Born down in a dead man's town
The first kick I took was when I hit the ground
End up like a dog that's been beat too much
Till you spend half your life just covering up
Born in the U.S.A., I was born in the U.S.A.
A rapidly developing news story is that Walgreens is looking to move their corporate home to Switzerland.
Well, they are not really moving to Switzerland. The company would still operate in President Obama's hometown in Chicago, and keep their drugstores around the United States, but would change their tax base by buying a small company in Switzerland and calling it "home" for tax reasons.
It's the hot thing to do in corporate America. Also the smart thing for many companies. According to Andrew Ross Sorkin in the New York Times, several large companies have followed the strategy of an "inversion." They "merge," usually with a small foreign company, and then reincorporate in the new country.
Sorkin noted several companies have already done the tax dance and many more that are looking at it.
As a financial and tax adviser, I would be my fiduciary duty to note the advantages of the tax break to the Walgreens' Board of Directors. The goal of a corporation and its advisers is the maximize returns to shareholders and saving millions of dollars a year in taxes would certainly do that.
In Walgreens' case, it's not a good idea. They might be the tipping point that ends the whole inversion craze for good.
Robert Reich and others have suggested that if Walgreens goes through on their threat to move to another country, that we hit them on their ability to have "free speech" until their Citizens United decision.
The best way to get their attention is organize a boycott. Hitting them in the wallet is the place where it will hurt the most.
Some of the other "inversions" have slipped by quietly. Medtronic is a medical supply company that is looking to merge with an Irish company but Medtronic is not a household name the way Walgreens is.
Walgreens becoming a "foreign" company is a slap in the face to Americans for a number of reasons. As Sorkin noted, they received $16.7 billion from Medicare and Medicaid last year, which is about 25 percent of its corporate revenues.
"Born in the USA" or "Made in the USA" doesn't carry the kind of weight it used to. Like many people, I drive a foreign car, buy products made in other countries and if I happened to walk into a Walgreens or any other retail store, I would find the shelves stocked with consumer products made in China.
I have not seen "Born in the USA" boycott work in a very long time but Walgreens is different. It's not just about us and against them, it's about a move that is completely unfair and shines on what is really wrong with the United States tax system.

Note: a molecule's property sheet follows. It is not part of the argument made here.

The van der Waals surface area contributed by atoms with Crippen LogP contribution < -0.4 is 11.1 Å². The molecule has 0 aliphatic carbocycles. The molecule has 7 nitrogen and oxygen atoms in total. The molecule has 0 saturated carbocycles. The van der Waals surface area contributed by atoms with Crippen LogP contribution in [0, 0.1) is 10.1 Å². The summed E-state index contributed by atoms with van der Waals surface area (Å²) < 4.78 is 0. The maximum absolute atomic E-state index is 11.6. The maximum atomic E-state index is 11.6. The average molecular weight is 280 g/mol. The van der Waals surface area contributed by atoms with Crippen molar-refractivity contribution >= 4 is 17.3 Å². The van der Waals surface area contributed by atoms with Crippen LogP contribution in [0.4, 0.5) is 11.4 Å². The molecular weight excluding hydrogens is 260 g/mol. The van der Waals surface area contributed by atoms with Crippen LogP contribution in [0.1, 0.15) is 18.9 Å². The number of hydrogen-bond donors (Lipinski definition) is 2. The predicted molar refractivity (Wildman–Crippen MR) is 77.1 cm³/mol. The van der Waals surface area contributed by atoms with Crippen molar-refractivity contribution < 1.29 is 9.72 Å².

It also shines on what is wrong with Congress.
This tax break should not have been there to begin with and the fact that Congress is not stepping up to fix it immediately make a boycott of Walgreens, and the inversion issue in general, a huge campaign issue for any non-incumbent running for Congress.
It's one of the rare issues that cut across all party lines. A Tea Party Republican should be just as outraged as a bleeding heart liberal Democrat. One of the biggest name companies in American history, who get a huge part of their money from the American government, and the rest from American consumers, doing a blatant tax dance and expecting no one to care.
We do care. The only possible defenders are those Congressmen who are beholden to Wall Street.
Well, that is the majority of Washington but this is one issue where congressmen and senators need to throw Wall Street under the bus for their own survival.
We often feel helpless as Wall Street keeps Washington in a strangle hold but this is one where the American consumer and the American voter can make a difference in how Washington thinks. Putting the Walgreens issue on the front burner and on the front page will force the whole issue of "inversions" out in the open. I don't see a groundswell of Americans, other than those who work for hedge funds or Goldman Sachs, jumping up and down to save inversions. Walgreens is a corporate citizen who depends on consumer goodwill and the hedge fund investors who are pushing the tax break did not understand that. Their business is more than what shows up on a spreadsheet and I think the American public is about ready to let them know that.
In the long haul, Walgreens might have done us a favor. We could have gone on for years, with inversion after inversion taking place, if Walgreens had not made their move.
In the end it might bring us new laws. Or even better, it might bring us new law makers.
Don McNay is owner of McNay Consulting, www.mcnayconsulting.com , which does financial and tax consulting. He is the author of several best-selling books, including Wealth Without Wall Street: A Main Street Guide to Making Money.